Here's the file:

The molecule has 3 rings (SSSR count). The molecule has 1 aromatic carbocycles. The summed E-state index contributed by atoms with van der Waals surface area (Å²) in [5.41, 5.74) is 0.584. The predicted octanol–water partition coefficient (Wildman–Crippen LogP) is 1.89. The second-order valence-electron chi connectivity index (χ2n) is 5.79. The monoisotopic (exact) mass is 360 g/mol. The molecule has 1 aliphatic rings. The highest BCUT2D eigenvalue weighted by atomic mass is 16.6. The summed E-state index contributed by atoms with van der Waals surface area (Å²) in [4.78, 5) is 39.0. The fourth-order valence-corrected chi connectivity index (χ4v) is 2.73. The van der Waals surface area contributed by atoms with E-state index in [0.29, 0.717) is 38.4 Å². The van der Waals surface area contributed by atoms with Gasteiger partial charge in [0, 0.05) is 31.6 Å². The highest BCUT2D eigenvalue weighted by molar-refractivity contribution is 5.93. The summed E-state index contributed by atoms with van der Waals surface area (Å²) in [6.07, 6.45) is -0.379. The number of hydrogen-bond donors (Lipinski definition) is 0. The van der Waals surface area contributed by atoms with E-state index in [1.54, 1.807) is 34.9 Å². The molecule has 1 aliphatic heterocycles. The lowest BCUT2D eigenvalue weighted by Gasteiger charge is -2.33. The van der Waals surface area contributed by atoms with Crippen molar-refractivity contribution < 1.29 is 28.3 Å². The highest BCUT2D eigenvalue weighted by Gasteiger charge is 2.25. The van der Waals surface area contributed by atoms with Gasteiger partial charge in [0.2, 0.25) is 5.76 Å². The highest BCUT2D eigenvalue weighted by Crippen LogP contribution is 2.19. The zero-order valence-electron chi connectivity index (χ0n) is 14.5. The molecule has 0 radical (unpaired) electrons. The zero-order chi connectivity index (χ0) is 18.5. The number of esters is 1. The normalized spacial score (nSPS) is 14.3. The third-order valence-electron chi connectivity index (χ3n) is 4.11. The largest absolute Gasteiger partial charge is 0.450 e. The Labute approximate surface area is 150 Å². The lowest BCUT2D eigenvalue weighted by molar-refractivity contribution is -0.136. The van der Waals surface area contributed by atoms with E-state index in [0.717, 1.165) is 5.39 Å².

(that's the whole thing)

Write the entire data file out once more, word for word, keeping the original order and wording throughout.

The molecule has 3 rings (SSSR count). The molecule has 1 aromatic carbocycles. The summed E-state index contributed by atoms with van der Waals surface area (Å²) in [5.41, 5.74) is 0.584. The predicted octanol–water partition coefficient (Wildman–Crippen LogP) is 1.89. The second-order valence-electron chi connectivity index (χ2n) is 5.79. The monoisotopic (exact) mass is 360 g/mol. The molecule has 1 aliphatic rings. The highest BCUT2D eigenvalue weighted by atomic mass is 16.6. The summed E-state index contributed by atoms with van der Waals surface area (Å²) in [4.78, 5) is 39.0. The fourth-order valence-corrected chi connectivity index (χ4v) is 2.73. The van der Waals surface area contributed by atoms with E-state index in [0.29, 0.717) is 38.4 Å². The van der Waals surface area contributed by atoms with Gasteiger partial charge in [0, 0.05) is 31.6 Å². The highest BCUT2D eigenvalue weighted by molar-refractivity contribution is 5.93. The summed E-state index contributed by atoms with van der Waals surface area (Å²) in [6.07, 6.45) is -0.379. The number of hydrogen-bond donors (Lipinski definition) is 0. The van der Waals surface area contributed by atoms with E-state index in [1.54, 1.807) is 34.9 Å². The molecule has 1 aliphatic heterocycles. The lowest BCUT2D eigenvalue weighted by Gasteiger charge is -2.33. The van der Waals surface area contributed by atoms with Crippen molar-refractivity contribution < 1.29 is 28.3 Å². The highest BCUT2D eigenvalue weighted by Gasteiger charge is 2.25. The van der Waals surface area contributed by atoms with Gasteiger partial charge in [0.2, 0.25) is 5.76 Å². The highest BCUT2D eigenvalue weighted by Crippen LogP contribution is 2.19. The zero-order valence-electron chi connectivity index (χ0n) is 14.5. The molecule has 0 radical (unpaired) electrons. The zero-order chi connectivity index (χ0) is 18.5. The number of esters is 1. The normalized spacial score (nSPS) is 14.3. The third-order valence-electron chi connectivity index (χ3n) is 4.11. The largest absolute Gasteiger partial charge is 0.450 e. The Labute approximate surface area is 150 Å². The lowest BCUT2D eigenvalue weighted by molar-refractivity contribution is -0.136. The van der Waals surface area contributed by atoms with E-state index in [0.717, 1.165) is 5.39 Å².